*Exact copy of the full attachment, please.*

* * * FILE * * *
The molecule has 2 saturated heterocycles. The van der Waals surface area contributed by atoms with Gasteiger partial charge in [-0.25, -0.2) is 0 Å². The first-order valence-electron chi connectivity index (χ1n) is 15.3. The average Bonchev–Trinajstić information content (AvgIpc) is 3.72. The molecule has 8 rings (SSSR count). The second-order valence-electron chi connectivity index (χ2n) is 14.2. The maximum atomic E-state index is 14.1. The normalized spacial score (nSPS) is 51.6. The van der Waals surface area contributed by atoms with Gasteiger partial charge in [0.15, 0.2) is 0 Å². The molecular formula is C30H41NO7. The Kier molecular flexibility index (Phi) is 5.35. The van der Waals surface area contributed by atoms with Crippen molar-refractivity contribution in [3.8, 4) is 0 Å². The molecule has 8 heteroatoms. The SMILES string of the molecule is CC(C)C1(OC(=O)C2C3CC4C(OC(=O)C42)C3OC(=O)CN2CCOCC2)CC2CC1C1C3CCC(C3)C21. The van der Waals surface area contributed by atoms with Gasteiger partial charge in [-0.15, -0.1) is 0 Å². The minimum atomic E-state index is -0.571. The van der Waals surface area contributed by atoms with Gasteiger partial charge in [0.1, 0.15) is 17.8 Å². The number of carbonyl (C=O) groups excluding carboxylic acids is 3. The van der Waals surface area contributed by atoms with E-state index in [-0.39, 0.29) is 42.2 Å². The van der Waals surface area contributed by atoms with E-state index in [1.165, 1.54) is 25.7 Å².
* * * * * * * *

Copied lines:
The molecule has 2 saturated heterocycles. The van der Waals surface area contributed by atoms with Gasteiger partial charge in [-0.25, -0.2) is 0 Å². The first-order valence-electron chi connectivity index (χ1n) is 15.3. The average Bonchev–Trinajstić information content (AvgIpc) is 3.72. The molecule has 8 rings (SSSR count). The second-order valence-electron chi connectivity index (χ2n) is 14.2. The maximum atomic E-state index is 14.1. The normalized spacial score (nSPS) is 51.6. The van der Waals surface area contributed by atoms with Gasteiger partial charge in [0.15, 0.2) is 0 Å². The molecular formula is C30H41NO7. The Kier molecular flexibility index (Phi) is 5.35. The van der Waals surface area contributed by atoms with Crippen molar-refractivity contribution in [3.8, 4) is 0 Å². The molecule has 8 heteroatoms. The SMILES string of the molecule is CC(C)C1(OC(=O)C2C3CC4C(OC(=O)C42)C3OC(=O)CN2CCOCC2)CC2CC1C1C3CCC(C3)C21. The van der Waals surface area contributed by atoms with Gasteiger partial charge in [-0.15, -0.1) is 0 Å². The minimum atomic E-state index is -0.571. The van der Waals surface area contributed by atoms with Gasteiger partial charge in [0.1, 0.15) is 17.8 Å². The number of carbonyl (C=O) groups excluding carboxylic acids is 3. The van der Waals surface area contributed by atoms with E-state index in [-0.39, 0.29) is 42.2 Å². The van der Waals surface area contributed by atoms with E-state index in [1.165, 1.54) is 25.7 Å².